What’s the difference between red (sockeye)and pink (humpback) salmon?
Pink salmon is inexpensive; red salmon costs more. Red salmon flesh is actually red, and pink salmon looks more like tuna. When red and pink salmon are pulled fresh from the sea their flesh is, in fact, distinctly red or pink. The cooking process of canning reduces coloration in both. Red salmon gets its enhanced color from eating krill, a type of small shrimp. Pinks are the most abundant salmon, followed by reds.
Pink salmon, upon hatching, go directly to the sea, whereas red salmon spend over a year in fresh water. Red salmon need a lake or other large body of fresh water in which to grow. The largest red salmon run in the world by far is in Bristol Bay, Alaska, an area uniquely blessed with a system of saltwater bays and freshwater lakes. The world’s largest pink salmon runs are located in Southeast Alaska, which has a mild climate coupled with abundant rainfall, and thousands of short streams running from landfall directly to the sea.
Alaska is a very sparsely populated state with little polluting industry. Nutritionally, the two types are nearly identical, though pink salmon is listed by the USDA as having slightly more Omega-3’s than red salmon (1.7 mg per serving versus 1.3 mg). This slight difference may be limited to the samples tested, or it may have to do with the small oily fish that pink salmon sometimes eat. Though all wild salmon are extraordinary sources of Vitamin D, red sockeye salmon is the king with 795 IU per 3.5 oz serving.
Why is red salmon more expensive than pink salmon?
Supply and demand and a historic bias for red salmon account for the cost differential. We have done blind taste tests, and when people don’t know which fish they are eating, statistically they report a slight preference for pink over red. When tasters state a bias, they generally insist that red is best. We at Pure Alaska speculate that this preference was established in the days before boat refrigeration, when reds held up in the hatches of fishing boats far better than the more delicate pinks. Admittedly, pink salmon was not a very appetizing food back then. In the past twenty years the Alaska salmon-fishing fleet has invested in chilled circulating seawater fish holds, and this has vastly increased the quality of canned salmon. The salmon are pulled directly from the cold, clear waters and put into the fish holds where they remain until processed at the cannery – typically the same day. The quality of all canned wild Alaska salmon has increased immensely, but the lowly pink salmon has really been transformed.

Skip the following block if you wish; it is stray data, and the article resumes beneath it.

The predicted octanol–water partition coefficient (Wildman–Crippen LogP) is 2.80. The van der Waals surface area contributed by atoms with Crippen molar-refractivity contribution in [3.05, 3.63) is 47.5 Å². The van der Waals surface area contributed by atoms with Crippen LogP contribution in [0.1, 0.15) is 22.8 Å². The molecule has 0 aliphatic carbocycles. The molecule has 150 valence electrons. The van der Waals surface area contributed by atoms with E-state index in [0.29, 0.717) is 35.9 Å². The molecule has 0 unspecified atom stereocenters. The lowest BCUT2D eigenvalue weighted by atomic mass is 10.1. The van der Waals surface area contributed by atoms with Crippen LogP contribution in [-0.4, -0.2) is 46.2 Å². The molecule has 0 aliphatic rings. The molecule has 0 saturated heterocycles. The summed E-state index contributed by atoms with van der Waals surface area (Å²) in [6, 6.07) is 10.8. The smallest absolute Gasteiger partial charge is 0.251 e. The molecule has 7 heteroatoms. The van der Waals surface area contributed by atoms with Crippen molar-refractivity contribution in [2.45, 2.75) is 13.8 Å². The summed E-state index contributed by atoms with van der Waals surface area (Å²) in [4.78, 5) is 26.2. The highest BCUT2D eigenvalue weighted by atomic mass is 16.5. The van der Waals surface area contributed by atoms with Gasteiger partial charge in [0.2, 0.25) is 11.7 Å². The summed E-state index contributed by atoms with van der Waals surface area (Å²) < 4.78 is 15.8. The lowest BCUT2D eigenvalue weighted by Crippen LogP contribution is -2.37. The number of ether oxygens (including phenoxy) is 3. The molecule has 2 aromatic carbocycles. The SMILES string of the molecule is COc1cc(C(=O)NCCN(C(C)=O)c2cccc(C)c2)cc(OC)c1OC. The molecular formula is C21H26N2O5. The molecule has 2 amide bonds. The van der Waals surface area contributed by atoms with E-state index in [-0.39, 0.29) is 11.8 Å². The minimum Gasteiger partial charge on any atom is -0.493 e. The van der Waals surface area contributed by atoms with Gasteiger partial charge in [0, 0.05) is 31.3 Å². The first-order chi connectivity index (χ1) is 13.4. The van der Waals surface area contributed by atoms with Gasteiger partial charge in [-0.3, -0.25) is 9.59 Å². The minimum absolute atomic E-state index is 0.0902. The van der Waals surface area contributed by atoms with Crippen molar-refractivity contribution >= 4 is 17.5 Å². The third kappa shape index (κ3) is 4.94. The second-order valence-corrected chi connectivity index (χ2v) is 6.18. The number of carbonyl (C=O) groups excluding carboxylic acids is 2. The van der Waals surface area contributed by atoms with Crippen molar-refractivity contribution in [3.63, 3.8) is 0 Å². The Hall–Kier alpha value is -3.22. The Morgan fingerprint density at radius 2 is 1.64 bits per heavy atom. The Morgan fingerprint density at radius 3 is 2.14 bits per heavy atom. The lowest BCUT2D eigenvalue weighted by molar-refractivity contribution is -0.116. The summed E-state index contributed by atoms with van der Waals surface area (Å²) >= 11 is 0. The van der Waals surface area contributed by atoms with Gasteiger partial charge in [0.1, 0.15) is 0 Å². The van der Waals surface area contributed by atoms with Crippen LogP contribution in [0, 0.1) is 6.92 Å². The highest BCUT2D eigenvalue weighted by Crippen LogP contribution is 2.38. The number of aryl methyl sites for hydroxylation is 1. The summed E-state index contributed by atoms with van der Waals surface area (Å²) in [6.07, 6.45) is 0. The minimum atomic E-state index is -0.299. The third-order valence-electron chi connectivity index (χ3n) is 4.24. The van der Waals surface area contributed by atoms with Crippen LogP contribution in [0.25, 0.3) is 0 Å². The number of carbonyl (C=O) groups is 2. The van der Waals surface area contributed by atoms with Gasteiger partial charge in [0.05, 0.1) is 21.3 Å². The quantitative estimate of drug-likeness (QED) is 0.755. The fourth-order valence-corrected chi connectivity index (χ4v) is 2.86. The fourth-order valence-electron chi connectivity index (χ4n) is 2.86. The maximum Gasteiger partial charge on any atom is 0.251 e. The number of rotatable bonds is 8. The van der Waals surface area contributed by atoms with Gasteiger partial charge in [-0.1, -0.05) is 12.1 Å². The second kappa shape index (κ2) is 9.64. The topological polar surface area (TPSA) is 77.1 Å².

Tuna vs. Wild Alaska Salmon – Alaska Salmon is the Hand’s Down Winner
Tuna is still a great food choice, far better than many other protein choices, in our opinion. Tuna is especially good compared to many other budget meat products. We at Pure Alaska Salmon Company LLC do not presume to enter into the controversies over frequency of safe consumption. There are definitely U.S. companies that sustainably harvest and process an excellent tuna product. We enjoy a good tuna sandwich ourselves.
That said, we offer this list of important reasons to consider canned Alaska salmon as an alternative to your familiar preferences. Wild canned salmon offers:
*Five times the health enhancing omega-3’s as conventional ‘grocery store’ chunk light tuna, and twice that of conventional ‘grocery store’ albacore tuna (USDA)
*Many times over the vitamin D as tuna (this depends upon whether we are comparing sockeye or pink salmon or Albacore or chunk light tuna)
*No (or negligible) detectable mercury,
*Flavor and appearance similar or better than(especially Thinkpink) first rate albacore
*Product of the U.S.A. that providing thousands of jobs at every phase of its production — in an environmentally friendly, sustainable manner
* Harvested at the last stages of the salmon’s natural complete life cycle
People find the more they use canned wild Alaska salmon, the more they use it. It is just a great source of protein, and is so easy to use.